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Menopausal Mother Nature

News about Climate Change and our Planet

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Kentucky’s governor said the death toll from the flooding included children.

The death toll in the devastating flash floods that hit Kentucky this week climbed to at least 25 on Friday, according to updated figures released Friday night by the governor’s office and the local authorities. And the number was expected to keep rising as rescue efforts continued in the eastern region of the state.

“It’s going to get a lot higher,” the state’s governor, Andy Beshear, said of the toll at a news briefing on Friday morning. Later, he said four children from one family were among six children who had died in the flooding.

“That’s hard,” the governor said. “It’s even harder for those families and those communities, so keep praying.”

The National Guard, the state police and other state agencies were helping with search and rescues efforts, which included about 50 aerial rescues and hundreds of rescues by boat. Mr. Beshear said that nearly 300 people had been rescued across the state, about 100 of whom were taken to safety by aircraft.

More than 20,000 customers in Kentucky were without electricity as of Friday evening, according to PowerOutage.us.

In other developments:

  • President Biden declared a major disaster in 13 counties in eastern Kentucky, freeing up federal funds for local governments and some nonprofit organizations.

  • Flash flood watches were in effect on Friday for parts of Kentucky — including some of the counties that were affected the day before — and West Virginia.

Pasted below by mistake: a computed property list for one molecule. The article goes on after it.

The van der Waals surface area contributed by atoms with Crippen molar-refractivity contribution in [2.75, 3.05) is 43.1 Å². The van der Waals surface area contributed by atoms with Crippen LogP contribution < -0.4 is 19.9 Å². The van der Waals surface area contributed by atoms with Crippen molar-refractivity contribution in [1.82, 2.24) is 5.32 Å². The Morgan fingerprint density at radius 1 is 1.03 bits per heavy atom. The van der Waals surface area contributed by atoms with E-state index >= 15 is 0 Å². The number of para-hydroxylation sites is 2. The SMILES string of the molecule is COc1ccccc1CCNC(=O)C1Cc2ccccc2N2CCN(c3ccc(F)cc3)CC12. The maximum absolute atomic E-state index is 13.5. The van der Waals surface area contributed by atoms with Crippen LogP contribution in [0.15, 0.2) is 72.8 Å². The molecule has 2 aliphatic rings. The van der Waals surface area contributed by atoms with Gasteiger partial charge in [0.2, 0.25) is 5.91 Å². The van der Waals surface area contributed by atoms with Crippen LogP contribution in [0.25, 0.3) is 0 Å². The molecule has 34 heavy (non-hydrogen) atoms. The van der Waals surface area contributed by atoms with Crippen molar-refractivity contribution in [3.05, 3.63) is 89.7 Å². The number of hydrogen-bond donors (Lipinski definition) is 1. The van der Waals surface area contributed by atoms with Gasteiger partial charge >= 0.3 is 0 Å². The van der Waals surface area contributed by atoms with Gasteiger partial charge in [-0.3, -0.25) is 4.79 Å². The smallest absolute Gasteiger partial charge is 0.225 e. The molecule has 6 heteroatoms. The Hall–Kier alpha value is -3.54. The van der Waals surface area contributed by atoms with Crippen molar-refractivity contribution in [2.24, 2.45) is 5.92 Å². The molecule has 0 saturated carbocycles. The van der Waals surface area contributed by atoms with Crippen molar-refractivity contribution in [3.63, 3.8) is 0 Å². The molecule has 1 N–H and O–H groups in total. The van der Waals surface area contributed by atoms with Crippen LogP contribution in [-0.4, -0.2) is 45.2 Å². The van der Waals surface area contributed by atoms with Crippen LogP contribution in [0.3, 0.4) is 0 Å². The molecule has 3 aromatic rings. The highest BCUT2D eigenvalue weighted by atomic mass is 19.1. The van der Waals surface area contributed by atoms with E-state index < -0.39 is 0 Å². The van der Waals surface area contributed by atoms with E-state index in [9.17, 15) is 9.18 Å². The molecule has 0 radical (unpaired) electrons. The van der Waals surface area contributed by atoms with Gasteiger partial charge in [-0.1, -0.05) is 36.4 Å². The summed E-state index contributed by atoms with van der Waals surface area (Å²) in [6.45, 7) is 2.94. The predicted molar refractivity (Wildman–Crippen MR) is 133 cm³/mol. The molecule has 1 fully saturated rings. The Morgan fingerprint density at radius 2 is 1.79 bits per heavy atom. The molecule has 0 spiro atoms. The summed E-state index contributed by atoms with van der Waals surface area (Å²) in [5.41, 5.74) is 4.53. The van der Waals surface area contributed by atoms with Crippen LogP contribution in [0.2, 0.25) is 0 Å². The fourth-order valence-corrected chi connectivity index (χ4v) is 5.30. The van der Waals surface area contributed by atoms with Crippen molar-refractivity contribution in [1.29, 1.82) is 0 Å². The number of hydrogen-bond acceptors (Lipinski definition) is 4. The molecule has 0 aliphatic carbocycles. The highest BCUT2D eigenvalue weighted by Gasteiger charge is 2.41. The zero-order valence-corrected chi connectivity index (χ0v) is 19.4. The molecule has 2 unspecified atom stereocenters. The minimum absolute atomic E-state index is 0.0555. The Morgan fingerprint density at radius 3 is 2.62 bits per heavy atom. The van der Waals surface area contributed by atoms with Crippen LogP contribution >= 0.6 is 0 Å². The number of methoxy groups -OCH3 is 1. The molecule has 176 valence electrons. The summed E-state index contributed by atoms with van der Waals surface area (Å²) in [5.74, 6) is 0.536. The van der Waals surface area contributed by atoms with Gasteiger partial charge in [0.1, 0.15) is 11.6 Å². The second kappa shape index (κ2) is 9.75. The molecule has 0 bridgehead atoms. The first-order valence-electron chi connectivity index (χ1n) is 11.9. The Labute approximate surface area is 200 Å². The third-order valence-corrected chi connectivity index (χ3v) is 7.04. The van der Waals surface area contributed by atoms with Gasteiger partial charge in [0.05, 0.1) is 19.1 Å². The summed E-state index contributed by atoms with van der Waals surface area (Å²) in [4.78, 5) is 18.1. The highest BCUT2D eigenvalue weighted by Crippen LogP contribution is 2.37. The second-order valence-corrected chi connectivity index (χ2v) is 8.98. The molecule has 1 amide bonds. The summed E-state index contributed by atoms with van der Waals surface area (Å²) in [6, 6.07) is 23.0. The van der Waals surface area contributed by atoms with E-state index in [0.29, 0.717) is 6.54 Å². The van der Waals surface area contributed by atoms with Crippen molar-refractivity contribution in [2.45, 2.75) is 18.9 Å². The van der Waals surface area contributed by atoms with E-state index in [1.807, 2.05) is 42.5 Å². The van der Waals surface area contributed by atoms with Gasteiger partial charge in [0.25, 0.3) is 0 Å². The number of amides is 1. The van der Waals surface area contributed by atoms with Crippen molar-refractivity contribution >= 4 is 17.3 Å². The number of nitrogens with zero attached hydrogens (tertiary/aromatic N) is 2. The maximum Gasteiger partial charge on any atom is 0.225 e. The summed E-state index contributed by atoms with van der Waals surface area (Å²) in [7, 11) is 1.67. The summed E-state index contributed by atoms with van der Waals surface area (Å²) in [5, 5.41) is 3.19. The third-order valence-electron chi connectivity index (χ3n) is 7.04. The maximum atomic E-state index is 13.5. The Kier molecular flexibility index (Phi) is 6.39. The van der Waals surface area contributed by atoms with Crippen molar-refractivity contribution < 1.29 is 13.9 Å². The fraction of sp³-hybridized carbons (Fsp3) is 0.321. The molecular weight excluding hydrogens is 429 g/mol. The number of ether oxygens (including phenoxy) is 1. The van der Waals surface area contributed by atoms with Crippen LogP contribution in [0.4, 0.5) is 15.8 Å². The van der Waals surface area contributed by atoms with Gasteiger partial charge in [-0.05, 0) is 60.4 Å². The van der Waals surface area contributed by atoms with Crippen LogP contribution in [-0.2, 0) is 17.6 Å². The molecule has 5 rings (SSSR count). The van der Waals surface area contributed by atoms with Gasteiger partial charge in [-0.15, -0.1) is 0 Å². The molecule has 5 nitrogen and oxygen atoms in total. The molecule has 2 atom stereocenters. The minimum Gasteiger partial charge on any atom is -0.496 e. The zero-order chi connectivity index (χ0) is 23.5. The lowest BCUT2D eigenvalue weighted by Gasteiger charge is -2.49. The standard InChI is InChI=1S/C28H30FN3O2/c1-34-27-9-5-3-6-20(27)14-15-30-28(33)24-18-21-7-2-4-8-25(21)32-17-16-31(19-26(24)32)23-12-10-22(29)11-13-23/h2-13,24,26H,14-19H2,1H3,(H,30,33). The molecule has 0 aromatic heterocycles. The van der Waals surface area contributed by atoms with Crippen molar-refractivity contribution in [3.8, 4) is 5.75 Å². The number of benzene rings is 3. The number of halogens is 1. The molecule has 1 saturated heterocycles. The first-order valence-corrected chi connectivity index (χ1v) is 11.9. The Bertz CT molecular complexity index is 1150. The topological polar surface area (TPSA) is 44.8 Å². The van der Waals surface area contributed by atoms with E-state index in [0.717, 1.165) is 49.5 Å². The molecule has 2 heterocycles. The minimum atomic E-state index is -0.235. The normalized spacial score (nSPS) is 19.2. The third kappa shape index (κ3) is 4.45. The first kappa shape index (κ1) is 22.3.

• When a mother and father of four children under the age of 8 heard an alert for flash floods, the waters started entering their trailer home in Knott County before they had time to escape to higher ground. Their four children ended up being swept away in the floodwaters and died.

  • In the town of Whitesburg, the mayor answered the call to help her community at a moment when she was still grieving the loss of her husband. “I think this is where God meant for me to be,” Tiffany Craft, the 35-year-old mayor, said on Friday morning.

  • “I believe climate change is real,” Mr. Beshear, a Democrat, told reporters this week. “I believe that it is causing more severe weather. With that said, I don’t know about this one and whether it is or is not connected, and I don’t want to cheapen or politicize what these folks are going through.” Here’s a look at how climate change is affecting floods.

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